Apr 06, 2015 Newsdesk Latest News, Rest of Asia, Top of the deck
Lawmakers in Cambodia are likely to approve before the end of this year a bill to regulate the management of the country’s casino industry, reports the Phnom Penh Post newspaper.
“We believe that when we have the law in place, we can increase our [annual public] revenue [from casinos] by two times compared to our current revenue [of US$25 million],” said Ros Phearun, deputy director of finance industry for the Ministry of Economy and Finance, according to the news outlet.
The report indicated the government might seek to issue or offer tenders for new licences and that this might be linked with the new legislation.
But the newspaper quoted Son Chhay, deputy chairman of the National Assembly’s banking and finance commission, saying that while he welcomed the prospect of regulation, any new licences should only be granted after it comes into force, and such a law should reinforce an existing ban on locals gambling.
He added that once the bill was passed by the Council of Ministers, it should take the National Assembly fewer than three months to pass it. “I think it won’t take long because the government will try to push it as they need more money to fill up their recent increase of civil servants’ salary,” he added, according to the news outlet.
Casino operators in Cambodia pay a flat tax levied typically on the number of slot machines and gaming tables they operate, one of the main operators – NagaCorp Ltd, which controls the NagaWorld resort in Phnom Penh – has previously confirmed to GGRAsia. The flat tax paid on machines and tables can vary from operator to operator, and must be paid at an agreed fixed rate regardless of whether an operator has a good quarter or a mediocre one in terms of gaming operations, NagaCorp chairman Tim McNally told GGRAsia, although he pointed out the Cambodian industry’s tax burden is currently much lower than that faced by many regional competitors.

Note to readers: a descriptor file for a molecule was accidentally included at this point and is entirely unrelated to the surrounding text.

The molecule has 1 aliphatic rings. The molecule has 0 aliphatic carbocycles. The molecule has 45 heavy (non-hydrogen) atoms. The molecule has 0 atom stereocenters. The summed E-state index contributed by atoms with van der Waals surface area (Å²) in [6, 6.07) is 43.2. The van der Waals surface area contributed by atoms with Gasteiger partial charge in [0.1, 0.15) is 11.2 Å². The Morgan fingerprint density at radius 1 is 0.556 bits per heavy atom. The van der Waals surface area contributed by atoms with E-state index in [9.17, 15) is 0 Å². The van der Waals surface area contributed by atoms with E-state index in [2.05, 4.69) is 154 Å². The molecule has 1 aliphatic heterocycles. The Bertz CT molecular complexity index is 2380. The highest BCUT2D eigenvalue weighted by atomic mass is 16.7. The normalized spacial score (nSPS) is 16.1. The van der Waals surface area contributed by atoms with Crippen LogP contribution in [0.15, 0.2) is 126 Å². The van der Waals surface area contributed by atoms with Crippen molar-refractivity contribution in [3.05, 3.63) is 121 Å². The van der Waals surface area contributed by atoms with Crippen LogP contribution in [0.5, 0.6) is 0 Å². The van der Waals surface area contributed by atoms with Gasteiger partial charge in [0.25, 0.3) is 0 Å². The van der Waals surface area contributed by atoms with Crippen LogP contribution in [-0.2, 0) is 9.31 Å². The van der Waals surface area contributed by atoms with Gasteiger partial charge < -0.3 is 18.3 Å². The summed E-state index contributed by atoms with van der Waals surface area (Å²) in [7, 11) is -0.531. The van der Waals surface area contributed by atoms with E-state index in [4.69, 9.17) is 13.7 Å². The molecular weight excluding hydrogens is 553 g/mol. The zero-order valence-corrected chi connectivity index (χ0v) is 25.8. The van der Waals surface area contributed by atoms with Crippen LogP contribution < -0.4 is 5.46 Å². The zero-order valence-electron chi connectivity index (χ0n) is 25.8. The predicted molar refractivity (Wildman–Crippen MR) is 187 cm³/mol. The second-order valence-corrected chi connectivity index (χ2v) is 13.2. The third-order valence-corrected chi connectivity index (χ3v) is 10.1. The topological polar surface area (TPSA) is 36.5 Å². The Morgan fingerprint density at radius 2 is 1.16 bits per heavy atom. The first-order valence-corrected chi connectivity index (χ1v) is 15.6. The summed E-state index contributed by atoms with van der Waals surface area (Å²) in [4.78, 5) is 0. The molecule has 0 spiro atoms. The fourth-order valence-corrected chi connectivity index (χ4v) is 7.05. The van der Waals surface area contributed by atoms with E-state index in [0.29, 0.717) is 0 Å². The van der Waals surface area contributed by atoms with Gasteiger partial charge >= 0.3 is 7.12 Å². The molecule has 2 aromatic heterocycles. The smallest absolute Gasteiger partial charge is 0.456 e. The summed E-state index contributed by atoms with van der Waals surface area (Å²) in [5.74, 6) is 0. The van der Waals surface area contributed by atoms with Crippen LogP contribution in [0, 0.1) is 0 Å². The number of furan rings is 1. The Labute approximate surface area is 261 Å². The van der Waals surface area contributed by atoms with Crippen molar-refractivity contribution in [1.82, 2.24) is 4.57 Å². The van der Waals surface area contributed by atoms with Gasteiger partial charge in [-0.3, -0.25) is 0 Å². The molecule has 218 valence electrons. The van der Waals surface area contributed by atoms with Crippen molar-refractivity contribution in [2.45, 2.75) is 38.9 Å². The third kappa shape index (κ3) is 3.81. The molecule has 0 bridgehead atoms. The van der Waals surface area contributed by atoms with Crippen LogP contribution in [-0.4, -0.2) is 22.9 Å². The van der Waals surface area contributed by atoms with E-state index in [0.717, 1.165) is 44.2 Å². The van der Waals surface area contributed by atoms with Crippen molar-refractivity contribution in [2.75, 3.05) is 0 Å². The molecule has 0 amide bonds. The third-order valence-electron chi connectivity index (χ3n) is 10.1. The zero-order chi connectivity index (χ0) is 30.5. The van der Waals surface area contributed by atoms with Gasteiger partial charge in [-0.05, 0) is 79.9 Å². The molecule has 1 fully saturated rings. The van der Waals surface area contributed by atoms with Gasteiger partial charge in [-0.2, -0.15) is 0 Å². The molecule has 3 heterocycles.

It is not clear from the reports emerging so far from Cambodia whether under the reported proposed legislation the flat tax system might change – possibly to add to it or even replace it with some form of tax on gross gaming revenue (GGR) as occurs in Macau and Singapore.
Last year, the Cambodian gambling industry generated its US$25 million in tax revenues from a total of 59 casinos – many of them small venues on the country’s borders, and serving customers from neighbouring Vietnam and Thailand. The Cambodian industry’s tax take increased 12 percent from 2013, said the government in a previous announcement.
In June, GGRAsia reported that Cambodia planned to introduce a new regulatory law for casinos. Industry sources told us it was in order to encourage more overseas investment in the local industry.
The latest report suggesting progress on a draft regulatory measure comes at a time when a number of Asian jurisdictions with existing legal casino sectors are looking to expand them and in some cases reform the rules by which they are controlled. Some investment analysts have said likely motivations include a desire to increase tax income and earnings from foreign tourists – especially ones from mainland China.
Analysts have also mentioned the possibility of pre-emptive moves by Asian jurisdictions to capture a bigger share of the existing Asian casino gambling market, ahead of any attempt by Japan to legalise and regulate a casino industry of its own. Brokerage CLSA Ltd has said it expects Japan’s entry to the sector could lead both to real terms expansion in casino industry revenue, and a likely capturing of some of the existing market due to an expectation that Japan will offer a high quality product.
Cambodia’s NagaCorp on Wednesday said in a filing on its unaudited first quarter results that gross revenue from the VIP segment doubled, to US$65.5 million, from nearly US$32.6 million in the equivalent period in 2014.
Although the firm did not give a commentary as to the reasons, the casino’s management has stated it has been courting Chinese high roller gamblers in the wake of the crackdown on corruption in China that has seen rich Chinese players stay away from Macau.
Total Macau GGR fell 39.4 percent year-on-year in March, according to the Macau government.
Investment analysts at CIMB Securities Ltd said in a note on March 30 that – based on unofficial industry returns for March up to March 29 – they estimated Macau VIP gross revenue fell 51 percent year-on-year during the month.
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